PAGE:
How to stop yourself from catching a cold

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Tips that can help keep your immune system in tip-top, cold-fighting shape

Getting sick isn’t cheap. In fact, a recent study by GoBankingRates found that coming down with a few colds per year can end up costing adults around $1,000.

This number may seem steeper than you'd think, but Dr. Rob Silverman explained that the lost wages, various co-pays, and the cost of prescription and over-the-counter treatments can easily amount to $1,000 in a year.

While there’s no cure for the common cold, there are ways to protect your body — and by extension, your budget — from being affected by a minor virus.

In addition to using practical tips, such as refraining from touching contaminated surfaces or shaking hands with a cold-ridden person, there are a few lesser-known ways to keep from catching a cold.

Sleep well and think positive

Giving your body and mind ample time to recharge at night can help keep you healthy and cold-free. That’s because a good night’s sleep can boost your body’s immune defense against viruses, experts say. And the more you sleep, the better equipped your body may be to ward off colds.

In 2009, researchers at Carnegie Mellon University found that men and women who slept eight hours or more per night were less likely to catch colds. People who slept less than seven hours per night were three times more likely to be affected by the virus to which they were exposed.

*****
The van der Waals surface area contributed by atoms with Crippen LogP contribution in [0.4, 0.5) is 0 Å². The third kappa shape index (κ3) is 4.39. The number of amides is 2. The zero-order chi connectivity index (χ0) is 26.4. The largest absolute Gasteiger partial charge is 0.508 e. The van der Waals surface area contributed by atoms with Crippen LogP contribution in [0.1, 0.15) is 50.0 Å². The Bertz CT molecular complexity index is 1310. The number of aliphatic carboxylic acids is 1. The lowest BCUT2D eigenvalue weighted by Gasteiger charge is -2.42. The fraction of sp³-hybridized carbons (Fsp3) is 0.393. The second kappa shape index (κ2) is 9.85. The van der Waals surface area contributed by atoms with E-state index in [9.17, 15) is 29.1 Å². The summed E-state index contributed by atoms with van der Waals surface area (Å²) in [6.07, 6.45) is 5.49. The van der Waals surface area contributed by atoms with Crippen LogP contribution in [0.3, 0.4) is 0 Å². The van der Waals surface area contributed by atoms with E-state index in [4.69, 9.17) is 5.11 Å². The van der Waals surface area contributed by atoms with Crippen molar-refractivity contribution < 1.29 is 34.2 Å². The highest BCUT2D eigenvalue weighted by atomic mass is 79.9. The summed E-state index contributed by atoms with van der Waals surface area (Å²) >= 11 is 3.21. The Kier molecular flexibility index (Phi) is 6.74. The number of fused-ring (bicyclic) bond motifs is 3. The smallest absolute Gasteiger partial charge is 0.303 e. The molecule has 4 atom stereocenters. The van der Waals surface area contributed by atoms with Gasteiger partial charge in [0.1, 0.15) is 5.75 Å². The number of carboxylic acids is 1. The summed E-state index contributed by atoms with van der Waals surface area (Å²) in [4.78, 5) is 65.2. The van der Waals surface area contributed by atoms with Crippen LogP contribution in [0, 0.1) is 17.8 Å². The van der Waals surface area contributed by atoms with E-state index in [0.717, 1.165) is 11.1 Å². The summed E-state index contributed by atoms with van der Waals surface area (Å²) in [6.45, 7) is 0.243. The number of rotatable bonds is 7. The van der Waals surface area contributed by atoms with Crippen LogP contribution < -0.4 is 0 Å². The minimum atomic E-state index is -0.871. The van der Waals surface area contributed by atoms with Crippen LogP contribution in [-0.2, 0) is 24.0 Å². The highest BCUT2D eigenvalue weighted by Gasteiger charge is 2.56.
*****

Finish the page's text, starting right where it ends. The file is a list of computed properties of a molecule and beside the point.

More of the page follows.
Would you describe yourself as being happy, lively, and calm? If so, you may also be in a better position to fight off viruses. In 2006, the same group of researchers found that cold and flu viruses were more likely to strike people who were anxious, hostile, or depressed compared to people who had a generally positive outlook.

Take a hot bath or shower

Been around a person who’s been coughing and sneezing all day? Try soaking in hot water when you get home. According to Clare McHugh, editor-in-chief at, doing so may knock out a potential cold before it begins.

"Super HOT baths and showers immediately,” she told “My doctor once told me that cold viruses hate heat, and that if you keep your body and especially your chest very warm you will discourage the virus from multiplying."

Indeed, water can be a powerful defense against viruses. In addition to hot showers, drinking plenty of fluids and making sure to wash your hands throughout the day can help keep cold bugs at bay.

Banish the booze

In the interest of staying well, it might be wise to skip the nightcap. The dehydrating effect of alcohol can actually make cold symptoms worse, according to WebMD.

Not only does alcohol hinder your body’s ability to fight off colds, it may have a negative interaction with any medications you may be taking. Additionally, alcohol can prevent you from getting quality sleep.

Drinking alcohol before bed can leave you running to the bathroom multiple times per night, which can keep you from slipping into the restorative REM sleep your body needs to stave off viruses.

Getting plenty of rest is just one of the good health habits that can help prevent germs from turning into a sick day. Being physically active, managing stress, and eating nutritious foods can also boost the power of your immune system.

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